The muddy tidal sweep of the Tyne on a grey, cold day at the bleak end of the year is a far cry from the sparkling waters of Venice in spring. Yet the huddle of art teachers looking down at the swirling river from the curve of Newcastle upon Tyne's new pedestrian bridge have Venice firmly in their mind's eye.
They are on their way to the Baltic, Newcastle's contemporary arts factory, wrought from an old flour mill. It may be a world away from the gleaming classical forms of the Venice Guggenheim and its world-famous modern art collections, but their meeting in the Baltic's education studio to discuss their own and their students' work bears witness to their renewed excitement about making and teaching art since they visited Italy together last Easter.
These 10 teachers from schools across the north of England were chosen from applicants for a bursary that offered art teachers the chance to be artists in Venice for a week. The experience of being with like-minded professionals in an art-soaked city, drawing, sketching, taking photos, looking at art, talking about art, dining out on art, making art - without the distraction of pupils, colleagues or family - has had a profound and long-lasting effect. They have become firm friends despite not knowing each other before the trip and differing wildly in age and character. They meet once a term as a group, exchange ideas in other visits and phone calls and are collaborating on a touring group exhibition.
Jo Walton, an advanced skills teacher at John Ruskin, a secondary school in Coniston, Cumbria, says her own art practice had more or less died a death over her 26 years in teaching. "You get bogged down, and as this is a small school (230 pupils) and I'm the only art teacher, coming up with ideas all the time is a huge drain. The Venice trip was a tonic. In terms of professional development it was one of the most inspirational experiences I've had." She also learned how her pupils must feel when asked to make drawings on-site. "I was reticent, even terrified, about sketching in public. I haven't done it for years."
Funding for the Venice trip came from the Association of Advisers and Inspectors in Art and Design which had pound;6,000, raised from former publications, which it wanted teachers to use in a venture that would probably not attract funding from elsewhere. Paul Brennan, art adviser for Kirklees, masterminded the trip. "We wanted to help art teachers to rekindle their own art work in the belief that those who keep up their own practice are the better teachers for it," he says. "We wanted to give quality time in a quality place that would boost teachers' professional and personal development. If teachers are motivated and inspired, that also benefits pupils."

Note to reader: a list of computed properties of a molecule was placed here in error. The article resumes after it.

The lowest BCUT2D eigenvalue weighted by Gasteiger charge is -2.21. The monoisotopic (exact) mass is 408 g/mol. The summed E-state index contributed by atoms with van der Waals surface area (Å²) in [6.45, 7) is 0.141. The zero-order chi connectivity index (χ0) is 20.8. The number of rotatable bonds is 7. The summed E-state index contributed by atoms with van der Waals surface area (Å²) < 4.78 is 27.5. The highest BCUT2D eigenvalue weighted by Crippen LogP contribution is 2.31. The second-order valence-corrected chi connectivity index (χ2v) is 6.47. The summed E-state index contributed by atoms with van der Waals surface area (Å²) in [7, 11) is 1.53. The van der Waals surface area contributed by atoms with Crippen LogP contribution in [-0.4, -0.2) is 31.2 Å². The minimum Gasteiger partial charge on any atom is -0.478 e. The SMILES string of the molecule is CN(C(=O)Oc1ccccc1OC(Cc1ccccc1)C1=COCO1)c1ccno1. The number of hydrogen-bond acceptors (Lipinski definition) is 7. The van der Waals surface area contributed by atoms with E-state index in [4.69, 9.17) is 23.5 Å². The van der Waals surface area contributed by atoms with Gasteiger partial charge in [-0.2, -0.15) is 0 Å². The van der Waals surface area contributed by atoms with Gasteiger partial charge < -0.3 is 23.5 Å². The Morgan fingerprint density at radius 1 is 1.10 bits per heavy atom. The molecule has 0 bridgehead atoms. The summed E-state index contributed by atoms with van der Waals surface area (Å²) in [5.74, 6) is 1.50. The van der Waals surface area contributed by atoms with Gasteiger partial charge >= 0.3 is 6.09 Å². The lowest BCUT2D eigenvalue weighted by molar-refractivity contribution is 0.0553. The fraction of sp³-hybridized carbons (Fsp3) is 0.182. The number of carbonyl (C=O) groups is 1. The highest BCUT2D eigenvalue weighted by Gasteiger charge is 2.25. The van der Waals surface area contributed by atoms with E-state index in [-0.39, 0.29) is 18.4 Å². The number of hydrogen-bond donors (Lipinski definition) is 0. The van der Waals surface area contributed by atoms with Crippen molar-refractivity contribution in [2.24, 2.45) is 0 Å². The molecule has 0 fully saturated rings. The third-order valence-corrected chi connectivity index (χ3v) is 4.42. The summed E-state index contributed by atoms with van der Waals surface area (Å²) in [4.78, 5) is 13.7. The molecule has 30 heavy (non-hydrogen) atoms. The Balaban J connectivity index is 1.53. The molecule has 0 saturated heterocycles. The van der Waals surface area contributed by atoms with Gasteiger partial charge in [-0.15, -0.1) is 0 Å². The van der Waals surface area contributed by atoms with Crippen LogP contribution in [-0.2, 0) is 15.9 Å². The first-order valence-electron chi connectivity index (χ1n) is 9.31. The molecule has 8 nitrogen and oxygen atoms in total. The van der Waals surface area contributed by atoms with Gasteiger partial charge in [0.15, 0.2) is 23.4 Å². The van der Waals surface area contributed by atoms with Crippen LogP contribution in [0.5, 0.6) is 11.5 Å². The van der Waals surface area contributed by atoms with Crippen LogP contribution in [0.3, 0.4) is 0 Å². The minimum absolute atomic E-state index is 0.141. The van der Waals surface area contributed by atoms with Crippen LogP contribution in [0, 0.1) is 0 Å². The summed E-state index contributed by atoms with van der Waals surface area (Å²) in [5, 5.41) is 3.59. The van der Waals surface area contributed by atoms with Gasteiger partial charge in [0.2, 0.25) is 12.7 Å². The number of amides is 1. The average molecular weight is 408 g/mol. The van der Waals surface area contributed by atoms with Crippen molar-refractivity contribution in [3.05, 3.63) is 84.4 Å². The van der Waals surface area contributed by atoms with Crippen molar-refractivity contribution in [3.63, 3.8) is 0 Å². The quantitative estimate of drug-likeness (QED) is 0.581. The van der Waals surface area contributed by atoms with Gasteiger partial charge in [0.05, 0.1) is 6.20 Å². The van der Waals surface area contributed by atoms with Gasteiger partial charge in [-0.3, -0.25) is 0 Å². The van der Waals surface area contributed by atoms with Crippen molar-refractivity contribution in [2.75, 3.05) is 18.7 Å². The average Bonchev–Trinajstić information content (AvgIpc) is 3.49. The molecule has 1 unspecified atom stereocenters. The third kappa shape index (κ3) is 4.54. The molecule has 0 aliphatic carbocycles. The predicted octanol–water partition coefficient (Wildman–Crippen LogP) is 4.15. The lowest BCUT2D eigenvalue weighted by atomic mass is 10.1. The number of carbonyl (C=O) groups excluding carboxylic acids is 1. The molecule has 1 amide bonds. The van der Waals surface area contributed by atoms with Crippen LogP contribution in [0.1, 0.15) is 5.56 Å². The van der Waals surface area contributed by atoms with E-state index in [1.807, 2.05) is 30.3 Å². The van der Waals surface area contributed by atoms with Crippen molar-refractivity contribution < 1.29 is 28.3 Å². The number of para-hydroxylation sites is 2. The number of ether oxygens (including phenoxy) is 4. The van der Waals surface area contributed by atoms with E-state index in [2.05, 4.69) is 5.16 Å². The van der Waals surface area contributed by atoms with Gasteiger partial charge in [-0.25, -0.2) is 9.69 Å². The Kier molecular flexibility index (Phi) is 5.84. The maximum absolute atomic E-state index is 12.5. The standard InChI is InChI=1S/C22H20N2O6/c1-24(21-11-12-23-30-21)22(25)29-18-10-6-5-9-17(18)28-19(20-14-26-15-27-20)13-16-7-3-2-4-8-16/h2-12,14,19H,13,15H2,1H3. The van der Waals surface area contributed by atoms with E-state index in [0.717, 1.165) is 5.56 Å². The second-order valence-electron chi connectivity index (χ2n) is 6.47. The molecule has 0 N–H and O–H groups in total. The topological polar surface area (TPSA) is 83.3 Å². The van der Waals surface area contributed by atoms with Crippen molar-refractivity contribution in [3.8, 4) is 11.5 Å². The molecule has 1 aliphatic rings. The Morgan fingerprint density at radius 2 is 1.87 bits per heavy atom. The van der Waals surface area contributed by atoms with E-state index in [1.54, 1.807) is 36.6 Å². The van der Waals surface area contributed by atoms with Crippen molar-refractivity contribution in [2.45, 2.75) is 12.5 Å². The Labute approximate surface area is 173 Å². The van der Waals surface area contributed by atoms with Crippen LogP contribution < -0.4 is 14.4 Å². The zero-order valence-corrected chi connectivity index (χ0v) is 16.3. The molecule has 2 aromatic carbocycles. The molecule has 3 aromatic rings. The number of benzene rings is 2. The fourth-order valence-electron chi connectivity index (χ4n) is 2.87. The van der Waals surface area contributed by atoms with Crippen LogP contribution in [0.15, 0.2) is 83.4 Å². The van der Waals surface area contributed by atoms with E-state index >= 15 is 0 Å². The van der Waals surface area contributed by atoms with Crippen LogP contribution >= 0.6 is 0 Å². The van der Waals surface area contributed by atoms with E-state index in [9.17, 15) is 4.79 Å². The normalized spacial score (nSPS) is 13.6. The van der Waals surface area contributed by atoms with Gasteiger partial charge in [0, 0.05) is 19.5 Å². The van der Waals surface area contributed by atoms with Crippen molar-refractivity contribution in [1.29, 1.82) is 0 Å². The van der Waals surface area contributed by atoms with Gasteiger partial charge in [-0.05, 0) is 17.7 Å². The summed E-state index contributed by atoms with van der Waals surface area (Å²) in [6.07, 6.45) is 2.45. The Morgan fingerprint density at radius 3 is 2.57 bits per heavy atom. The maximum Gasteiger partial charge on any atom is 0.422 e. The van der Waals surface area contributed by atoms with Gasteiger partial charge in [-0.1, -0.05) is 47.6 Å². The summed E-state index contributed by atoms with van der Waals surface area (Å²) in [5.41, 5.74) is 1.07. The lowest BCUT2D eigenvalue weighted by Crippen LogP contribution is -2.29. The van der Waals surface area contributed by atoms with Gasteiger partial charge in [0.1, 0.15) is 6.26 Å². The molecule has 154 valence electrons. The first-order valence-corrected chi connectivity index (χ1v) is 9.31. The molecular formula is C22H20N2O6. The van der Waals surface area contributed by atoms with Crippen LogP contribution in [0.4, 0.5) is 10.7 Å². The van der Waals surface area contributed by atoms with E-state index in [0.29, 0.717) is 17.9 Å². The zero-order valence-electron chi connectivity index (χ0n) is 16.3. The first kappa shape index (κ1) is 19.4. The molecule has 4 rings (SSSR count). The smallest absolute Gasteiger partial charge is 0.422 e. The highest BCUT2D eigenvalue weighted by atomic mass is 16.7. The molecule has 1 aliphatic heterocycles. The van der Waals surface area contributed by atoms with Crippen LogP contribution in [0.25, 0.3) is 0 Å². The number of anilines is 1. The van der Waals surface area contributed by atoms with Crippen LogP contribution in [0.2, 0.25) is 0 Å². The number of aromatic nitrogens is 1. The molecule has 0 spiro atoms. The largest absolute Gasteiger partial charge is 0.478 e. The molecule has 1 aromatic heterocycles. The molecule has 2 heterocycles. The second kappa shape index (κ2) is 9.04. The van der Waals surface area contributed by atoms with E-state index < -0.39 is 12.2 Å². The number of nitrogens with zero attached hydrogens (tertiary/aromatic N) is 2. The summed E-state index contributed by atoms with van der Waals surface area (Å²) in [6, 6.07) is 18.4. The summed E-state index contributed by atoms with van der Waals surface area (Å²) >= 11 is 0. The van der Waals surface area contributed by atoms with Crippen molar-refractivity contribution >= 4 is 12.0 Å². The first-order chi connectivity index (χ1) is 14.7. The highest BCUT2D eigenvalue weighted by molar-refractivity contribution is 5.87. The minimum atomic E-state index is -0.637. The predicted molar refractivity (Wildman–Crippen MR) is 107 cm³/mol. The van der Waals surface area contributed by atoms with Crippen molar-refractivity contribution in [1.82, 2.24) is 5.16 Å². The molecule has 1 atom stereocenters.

Fifteen Minutes with Giotto, an exhibition of teachers' and pupils' work arising from the Venice visit, will open at Huddersfield Art Gallery next summer and move on to the John Ruskin Museum in the Lake District. The title comes from last Easter's visit to the Arena Chapel in Padua (20 minutes from Venice by train). "The group was bowled over," says Mr Brennan. "The frescoes were so fresh, it was as if Giotto had just finished them and was in the room with us. We talked about them all night through dinner."
Jake Attree, a painter based at the Dean Clough arts centre in Halifax, joined the teachers in Venice, looked at their work and gave informal advice. "It was a unique venture that should be repeated," he says. "All teachers need time like this to refresh themselves. They felt they were being spoilt, but they weren't. They worked incredibly hard."
Susan Coles, an advanced skills teacher at Biddick school, Washington, near Newcastle, has visited Jo Walton at Coniston "to keep up the dialogue". She is taking her art club GCSE pupils to Venice for a day next month and planning a day trip to Rome for another group. "Going to Venice has made me much more adventurous; it's made me feel that anything is possible and that a great deal can be gained from a short trip. I took 600 photographs at the time and did a lot of sketching, and more has come out since."
John Havelock, head of creative arts at Ossett school near Wakefield, was thinking of early retirement at 57 before he went to Venice ("I felt I'd done it, seen it all"). Now, fired with new enthusiasm, he is applying for advanced skills status. "There was a real buzz about the whole week; it feels like a new start," he says.
The National Society for Education in Art and Design with the Arts Council runs the Artist Teacher Scheme for teachers to review, develop or re-engage with their own creative practice to improve standards and give a contemporary edge to teaching and learning in art and design. The scheme operates throughout the year. Opportunities range from weekend workshops, one-off events and summer schools to provision for undertaking a master's degree course or PhD. Contact: Ian Cole, artist teacher national co-ordinator, NSEAD at firstname.lastname@example.org, or tel: 01249 714825, or look up www.nsead.org. Details of Fifteen Minutes with Giotto from email@example.com